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Gordon’s standard still felt within Husker baseball program

Kansas City Royals left fielder Alex Gordon, middle, is hugged by teammate Ryan McBroom (9) after being taken out of a baseball game against the Detroit Tigers during the second inning at Kauffman Stadium in Kansas City, Mo., Sunday, Sept. 27, 2020. It was Gordon's last game as a Royal. (AP Photo/Orlin Wagner)
Kansas City Royals left fielder Alex Gordon, middle, is hugged by teammate Ryan McBroom (9) after being taken out of a baseball game against the Detroit Tigers during the second inning at Kauffman Stadium in Kansas City, Mo., Sunday, Sept. 27, 2020. It was Gordon's last game as a Royal. (AP Photo/Orlin Wagner)(Orlin Wagner | AP)
Published: Oct. 7, 2020 at 11:34 AM CDT|Updated: Oct. 7, 2020 at 11:40 AM CDT
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LINCOLN, Neb. (KOLN) - Each day, Nebraska baseball players walk past the Alex Gordon Training Complex on the UNL campus. Gordon’s name, which is on the south side of the building, isn’t the only reminder of the All-American player. His standard of excellence is still felt within the program, according to second-year head coach Will Bolt.

“The sacrifices he’s been willing to make through the years, you can’t say enough about what he’s done for Husker baseball,” Bolt said.

Bolt coached Gordon when he was a volunteer assistant at Nebraska in 2005. Gordon was named the Dick Howser Award winner that season, an honor given to the top player in college baseball.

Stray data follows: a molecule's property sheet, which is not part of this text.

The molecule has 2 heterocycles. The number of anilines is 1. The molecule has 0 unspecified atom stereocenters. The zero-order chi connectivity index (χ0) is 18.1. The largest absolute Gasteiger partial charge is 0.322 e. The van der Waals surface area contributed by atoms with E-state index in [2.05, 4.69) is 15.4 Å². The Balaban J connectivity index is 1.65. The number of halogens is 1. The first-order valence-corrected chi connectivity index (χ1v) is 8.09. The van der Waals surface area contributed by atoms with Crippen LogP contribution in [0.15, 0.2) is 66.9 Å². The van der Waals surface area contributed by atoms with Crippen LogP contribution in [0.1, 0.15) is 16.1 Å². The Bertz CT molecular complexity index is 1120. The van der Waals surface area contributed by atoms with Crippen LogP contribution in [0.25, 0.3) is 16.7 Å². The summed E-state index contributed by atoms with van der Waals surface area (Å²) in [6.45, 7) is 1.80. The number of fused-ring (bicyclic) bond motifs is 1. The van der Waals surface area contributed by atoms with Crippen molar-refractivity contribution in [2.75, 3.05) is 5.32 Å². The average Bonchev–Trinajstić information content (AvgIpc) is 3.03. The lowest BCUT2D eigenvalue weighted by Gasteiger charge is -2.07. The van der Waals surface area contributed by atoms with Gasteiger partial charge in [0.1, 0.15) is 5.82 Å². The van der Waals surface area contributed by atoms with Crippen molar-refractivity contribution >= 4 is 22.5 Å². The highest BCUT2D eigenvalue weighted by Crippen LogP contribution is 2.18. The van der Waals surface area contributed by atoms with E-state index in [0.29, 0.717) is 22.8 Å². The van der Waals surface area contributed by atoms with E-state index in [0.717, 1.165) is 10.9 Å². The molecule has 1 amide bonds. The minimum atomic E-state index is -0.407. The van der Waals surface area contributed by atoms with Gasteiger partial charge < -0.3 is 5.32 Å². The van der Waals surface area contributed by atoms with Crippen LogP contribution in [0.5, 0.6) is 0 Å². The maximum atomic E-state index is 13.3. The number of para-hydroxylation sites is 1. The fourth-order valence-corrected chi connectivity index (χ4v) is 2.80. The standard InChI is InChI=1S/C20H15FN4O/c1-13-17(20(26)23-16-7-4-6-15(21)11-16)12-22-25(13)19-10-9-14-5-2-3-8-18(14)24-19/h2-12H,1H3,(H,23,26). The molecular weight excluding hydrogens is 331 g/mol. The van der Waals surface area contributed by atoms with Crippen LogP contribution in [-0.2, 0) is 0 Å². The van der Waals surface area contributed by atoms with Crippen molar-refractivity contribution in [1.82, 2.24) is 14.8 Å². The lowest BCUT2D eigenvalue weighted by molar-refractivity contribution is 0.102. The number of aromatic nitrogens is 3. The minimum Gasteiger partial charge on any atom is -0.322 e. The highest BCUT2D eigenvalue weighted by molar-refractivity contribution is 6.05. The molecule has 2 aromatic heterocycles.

“He’s a guy I’ve gotten to get to know really since he was 18-years-old,” Bolt said. “As good (of) a player he was, he’s that much better of a father, husband, and a friend. He’s a down-to-earth guy.”

Bolt recalls a picture of Gordon covered in dirt and chalk following a game during the Huskers' 2005 College World Series appearance. He says the image appropriately represents Gordon’s gritty, hard-working style of play.

“That’s what you want from your best players,” Bolt said. “You want them to be the hardest workers, the most selfless... Gordon was 100 percent, absolutely, all of those things.”

Gordon recently retired following a 14-year career in Major League Baseball. He was a 7-time Gold Glove winner and ranks among the career leaders in multiple categories for the Kansas City Royals.

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